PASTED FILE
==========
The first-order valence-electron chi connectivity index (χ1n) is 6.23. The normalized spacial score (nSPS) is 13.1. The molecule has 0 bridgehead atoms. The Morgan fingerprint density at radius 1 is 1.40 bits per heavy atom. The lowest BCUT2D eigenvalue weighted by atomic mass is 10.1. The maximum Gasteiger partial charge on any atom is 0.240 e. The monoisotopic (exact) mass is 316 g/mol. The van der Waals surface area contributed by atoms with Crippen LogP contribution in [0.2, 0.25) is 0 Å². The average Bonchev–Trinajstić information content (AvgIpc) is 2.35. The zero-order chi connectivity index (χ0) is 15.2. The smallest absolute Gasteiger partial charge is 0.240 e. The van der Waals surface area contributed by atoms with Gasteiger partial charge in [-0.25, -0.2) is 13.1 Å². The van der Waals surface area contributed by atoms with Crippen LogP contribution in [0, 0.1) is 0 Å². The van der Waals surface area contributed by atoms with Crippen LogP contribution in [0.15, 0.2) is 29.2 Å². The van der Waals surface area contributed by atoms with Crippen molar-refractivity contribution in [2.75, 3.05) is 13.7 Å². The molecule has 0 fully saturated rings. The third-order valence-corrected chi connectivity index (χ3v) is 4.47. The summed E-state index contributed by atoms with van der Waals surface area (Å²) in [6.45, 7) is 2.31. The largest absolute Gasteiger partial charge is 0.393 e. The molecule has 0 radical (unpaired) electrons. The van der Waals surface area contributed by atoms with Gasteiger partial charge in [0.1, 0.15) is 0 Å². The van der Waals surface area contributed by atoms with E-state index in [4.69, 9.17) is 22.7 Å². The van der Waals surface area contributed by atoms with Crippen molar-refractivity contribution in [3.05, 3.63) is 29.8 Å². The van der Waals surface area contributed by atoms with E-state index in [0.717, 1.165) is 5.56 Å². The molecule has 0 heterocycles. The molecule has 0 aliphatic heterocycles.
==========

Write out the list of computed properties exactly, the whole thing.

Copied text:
The first-order valence-electron chi connectivity index (χ1n) is 6.23. The normalized spacial score (nSPS) is 13.1. The molecule has 0 bridgehead atoms. The Morgan fingerprint density at radius 1 is 1.40 bits per heavy atom. The lowest BCUT2D eigenvalue weighted by atomic mass is 10.1. The maximum Gasteiger partial charge on any atom is 0.240 e. The monoisotopic (exact) mass is 316 g/mol. The van der Waals surface area contributed by atoms with Crippen LogP contribution in [0.2, 0.25) is 0 Å². The average Bonchev–Trinajstić information content (AvgIpc) is 2.35. The zero-order chi connectivity index (χ0) is 15.2. The smallest absolute Gasteiger partial charge is 0.240 e. The van der Waals surface area contributed by atoms with Gasteiger partial charge in [-0.25, -0.2) is 13.1 Å². The van der Waals surface area contributed by atoms with Crippen LogP contribution in [0, 0.1) is 0 Å². The van der Waals surface area contributed by atoms with Crippen LogP contribution in [0.15, 0.2) is 29.2 Å². The van der Waals surface area contributed by atoms with Crippen molar-refractivity contribution in [2.75, 3.05) is 13.7 Å². The molecule has 0 fully saturated rings. The third-order valence-corrected chi connectivity index (χ3v) is 4.47. The summed E-state index contributed by atoms with van der Waals surface area (Å²) in [6.45, 7) is 2.31. The largest absolute Gasteiger partial charge is 0.393 e. The molecule has 0 radical (unpaired) electrons. The van der Waals surface area contributed by atoms with Gasteiger partial charge in [0.1, 0.15) is 0 Å². The van der Waals surface area contributed by atoms with E-state index in [4.69, 9.17) is 22.7 Å². The van der Waals surface area contributed by atoms with Crippen molar-refractivity contribution in [3.05, 3.63) is 29.8 Å². The van der Waals surface area contributed by atoms with E-state index in [0.717, 1.165) is 5.56 Å². The molecule has 0 heterocycles. The molecule has 0 aliphatic heterocycles.